English Teacher Article I am overpaid

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Poll- How would you interpret 'You are overpaid £...'?

I received a letter from the taxman informing me that 'I was overpaid' by a certain amount. On the back there was an itemised statement ending with the amount due. My initial interpretation was that I had been overpaid and owed them something.

Fortunately, I found, on closer inspection, that they meant that I had overpaid them and that the amount due was negative.

Categories: General

2 Comments

"You are overpaid", doesn't seem to me to be using English correctly. If someone said that/wrote that to me, my interpretation would be that my salary was too high. In your case where you'd paid the taxman too much (!!!!), a clearer statement would be "We have creditted your account with...", or : You made an error in your calculations. Your balance is :0.00".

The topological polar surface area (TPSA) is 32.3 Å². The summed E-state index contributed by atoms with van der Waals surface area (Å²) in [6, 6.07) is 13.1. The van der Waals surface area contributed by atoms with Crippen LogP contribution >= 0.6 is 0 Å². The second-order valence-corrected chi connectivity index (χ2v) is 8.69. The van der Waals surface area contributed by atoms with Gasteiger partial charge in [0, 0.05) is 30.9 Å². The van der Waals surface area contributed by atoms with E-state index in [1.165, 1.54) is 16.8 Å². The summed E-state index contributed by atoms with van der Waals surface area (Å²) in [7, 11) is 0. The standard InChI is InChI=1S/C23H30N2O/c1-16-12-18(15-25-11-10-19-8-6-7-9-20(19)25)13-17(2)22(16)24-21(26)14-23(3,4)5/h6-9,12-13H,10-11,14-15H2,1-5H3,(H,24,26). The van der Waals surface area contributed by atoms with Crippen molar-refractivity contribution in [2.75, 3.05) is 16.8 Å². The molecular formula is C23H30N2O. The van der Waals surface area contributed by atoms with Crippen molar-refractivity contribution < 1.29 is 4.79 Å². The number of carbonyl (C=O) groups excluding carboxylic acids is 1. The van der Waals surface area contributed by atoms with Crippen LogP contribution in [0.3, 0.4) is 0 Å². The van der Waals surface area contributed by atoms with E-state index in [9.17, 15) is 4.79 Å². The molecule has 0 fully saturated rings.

However it's phrased, I bet that made your day!

"You are overpaid" is nebulous. You did the paying, so yours was the act. "You are overpaid" suggests a passive act and a passive state. It's also nonsense until, with trepidation, you read on. "You overpaid," might make better sense, but is not in the bureaucratic lexicon. Usually after wading through the usual unnecessary pages, here we get : "No balance due".
Phew!

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